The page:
Play Acting Tribal Warfare

A successful adaption for many social animals is tribalism as a binding force, a trait in which members of a species share a common affinity with their immediate kin. In humanity, however, that radius of trust has spanned ever wider throughout history, progressing from covering merely extended families, to larger tribes, and eventually coming to include city-states and later nation-states. In the past it has been argued that adaptions such as complex cultures which bound tribes in our species more tightly together enabled Homo sapiens to defeat Homo neanderthalensis in their quest for domination of western Eurasia.

Tribalism has been a constant presence throughout human history and can even be seen amongst apes such as chimpanzees, a species which sets up borders, patrols, and sometimes engages in warfare with members of rival tribes. This behavior is so deeply ingrained that people continue to engage in play-acting to relieve their impulse for tribal warfare. As Jonathan Haidt has said, “sports is to tribal warfare as pornography is to sex.”

The warlike simulations transcend the games themselves. People apply face paint symbolizing their fealty to the warriors (athletes), cry when a rival tribe subjugates them (losing an important game), and often use the term “we” as though they are personally tied to the sports team. The drum beats of pep rallies and dancers might resemble a tribal ritual prior to a fight.

What is the most rational form of tribalism today, then? Humanity is no longer set up in small city-states or warring bands. Yet, real world conflicts persist. There continues to be real fighting and death, competition for influence and power in the international order. In this sense, sports are little better than video games depicting sports or warfare, because games both virtual and real are in themselves simulations. Perhaps this is why certain popular sports, such as soccer, have a high degree of significance for people in many nations, because they are simulations of one nation conquering the other.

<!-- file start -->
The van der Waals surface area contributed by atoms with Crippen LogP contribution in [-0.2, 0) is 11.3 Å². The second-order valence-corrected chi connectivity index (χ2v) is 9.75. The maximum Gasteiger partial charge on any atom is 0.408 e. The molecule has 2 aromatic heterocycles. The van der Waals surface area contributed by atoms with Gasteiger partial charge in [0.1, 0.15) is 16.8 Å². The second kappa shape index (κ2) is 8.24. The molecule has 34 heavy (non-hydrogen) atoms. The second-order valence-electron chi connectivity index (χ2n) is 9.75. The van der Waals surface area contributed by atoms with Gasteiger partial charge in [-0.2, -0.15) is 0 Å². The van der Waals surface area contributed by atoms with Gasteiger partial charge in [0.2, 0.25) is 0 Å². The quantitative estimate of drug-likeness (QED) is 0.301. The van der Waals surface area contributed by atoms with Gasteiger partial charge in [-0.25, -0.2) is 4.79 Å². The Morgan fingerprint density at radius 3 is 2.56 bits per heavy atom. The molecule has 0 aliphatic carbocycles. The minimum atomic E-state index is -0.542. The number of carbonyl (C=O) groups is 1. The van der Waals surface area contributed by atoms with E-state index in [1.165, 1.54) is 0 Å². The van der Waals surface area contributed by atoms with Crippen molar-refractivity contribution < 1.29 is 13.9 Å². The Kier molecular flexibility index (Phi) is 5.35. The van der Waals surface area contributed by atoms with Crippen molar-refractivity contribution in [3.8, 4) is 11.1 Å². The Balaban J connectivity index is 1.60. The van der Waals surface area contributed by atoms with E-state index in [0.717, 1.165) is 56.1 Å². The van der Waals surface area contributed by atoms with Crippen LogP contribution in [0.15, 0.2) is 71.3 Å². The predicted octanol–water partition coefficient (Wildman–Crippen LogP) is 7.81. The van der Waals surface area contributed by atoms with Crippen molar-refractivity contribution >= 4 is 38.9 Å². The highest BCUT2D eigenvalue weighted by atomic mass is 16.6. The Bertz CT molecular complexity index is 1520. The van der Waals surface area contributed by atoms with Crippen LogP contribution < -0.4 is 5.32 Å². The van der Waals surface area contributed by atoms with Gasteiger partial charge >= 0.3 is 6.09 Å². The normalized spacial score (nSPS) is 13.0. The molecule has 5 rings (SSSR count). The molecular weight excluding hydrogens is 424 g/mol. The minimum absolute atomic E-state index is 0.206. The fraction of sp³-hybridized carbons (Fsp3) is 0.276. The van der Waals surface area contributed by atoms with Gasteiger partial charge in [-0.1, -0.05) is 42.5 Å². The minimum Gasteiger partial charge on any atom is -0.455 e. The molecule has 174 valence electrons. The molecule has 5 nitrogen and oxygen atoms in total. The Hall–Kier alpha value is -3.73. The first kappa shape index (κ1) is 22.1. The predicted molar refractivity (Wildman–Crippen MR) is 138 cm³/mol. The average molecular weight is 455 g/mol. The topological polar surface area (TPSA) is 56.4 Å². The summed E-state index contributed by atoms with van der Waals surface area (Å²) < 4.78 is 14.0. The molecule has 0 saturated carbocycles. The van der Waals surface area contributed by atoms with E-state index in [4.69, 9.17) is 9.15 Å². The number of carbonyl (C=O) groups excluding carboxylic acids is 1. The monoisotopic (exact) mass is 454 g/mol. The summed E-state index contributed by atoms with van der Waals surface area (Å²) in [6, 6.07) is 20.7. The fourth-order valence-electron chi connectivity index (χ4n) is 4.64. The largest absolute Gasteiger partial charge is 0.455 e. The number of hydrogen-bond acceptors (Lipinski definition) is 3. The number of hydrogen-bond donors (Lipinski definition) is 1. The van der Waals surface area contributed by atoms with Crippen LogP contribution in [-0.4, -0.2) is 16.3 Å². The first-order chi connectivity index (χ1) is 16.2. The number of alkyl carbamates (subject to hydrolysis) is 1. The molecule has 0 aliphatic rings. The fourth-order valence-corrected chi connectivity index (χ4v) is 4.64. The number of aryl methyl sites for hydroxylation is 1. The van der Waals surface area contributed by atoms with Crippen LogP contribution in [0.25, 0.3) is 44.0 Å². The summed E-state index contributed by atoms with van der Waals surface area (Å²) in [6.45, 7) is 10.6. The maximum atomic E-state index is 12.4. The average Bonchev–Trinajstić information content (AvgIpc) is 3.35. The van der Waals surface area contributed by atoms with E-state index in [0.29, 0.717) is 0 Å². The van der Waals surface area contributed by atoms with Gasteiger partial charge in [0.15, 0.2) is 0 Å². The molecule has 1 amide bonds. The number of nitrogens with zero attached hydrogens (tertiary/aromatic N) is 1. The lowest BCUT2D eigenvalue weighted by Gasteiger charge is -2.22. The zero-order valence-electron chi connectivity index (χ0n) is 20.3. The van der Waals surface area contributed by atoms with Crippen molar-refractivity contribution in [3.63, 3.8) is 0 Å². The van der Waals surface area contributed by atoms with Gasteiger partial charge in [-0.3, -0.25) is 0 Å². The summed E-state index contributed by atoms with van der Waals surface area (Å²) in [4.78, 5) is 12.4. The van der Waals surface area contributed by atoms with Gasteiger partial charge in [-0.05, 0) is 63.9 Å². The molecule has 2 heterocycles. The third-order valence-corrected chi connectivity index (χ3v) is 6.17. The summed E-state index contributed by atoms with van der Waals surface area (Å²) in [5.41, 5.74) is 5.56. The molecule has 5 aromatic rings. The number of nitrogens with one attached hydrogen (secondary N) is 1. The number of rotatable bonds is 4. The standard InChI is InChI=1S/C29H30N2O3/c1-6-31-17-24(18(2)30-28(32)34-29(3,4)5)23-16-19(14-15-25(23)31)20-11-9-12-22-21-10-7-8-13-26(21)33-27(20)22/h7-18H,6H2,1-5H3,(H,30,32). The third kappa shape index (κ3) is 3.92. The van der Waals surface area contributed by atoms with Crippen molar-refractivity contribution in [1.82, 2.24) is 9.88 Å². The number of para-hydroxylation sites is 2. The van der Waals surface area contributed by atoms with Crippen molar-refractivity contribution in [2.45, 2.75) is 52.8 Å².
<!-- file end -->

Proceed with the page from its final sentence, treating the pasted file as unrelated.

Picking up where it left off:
There still continues to be a very real need for tribalism in the present day. Superpower competition ended in 1989, but great power competition still exists in rival centers of regional influence around the world. It often seeks to undermine the American leadership that has stabilized the international system and reduced interstate conflict by keeping regional hegemonies in check. Unlike tribalism in the past, however, today’s tribalism cannot be ethnonationalism, which is corrosive. Ethnonationalism in Europe contributed substantially to both of the world wars. No, today’s responsible nationalism must be civic nationalism, in which people rally behind shared values. As Russian interference in the United States presidential election has proven, the world has yet to enter a post-national phase in which nation-states do not matter. The radius of trust for humanity has thus far grown from clans of 150-strong or so, to states composed of over a billion people.  And perhaps because the fear of imminent death and destruction has never seemed so far removed for many, the only way to satisfy tribalism is via play-acting through sports.

Never should we lose sight of the tribe that actually matters for all of us: the United States. The American-led order is not only good for the lives and well-being of all her citizens, but America’s overwhelming power and strength is precisely what makes the world far safer and makes sports seem less trivial in comparison. Declining faith in institutions, a rejection of American national identity, and the dismissal of even civic nationalism is corrosive, a recipe for long-term decline, and indicative of an unstable international order.

This article was written by Fairooz Adams. Click here to see more of Fairooz’s work.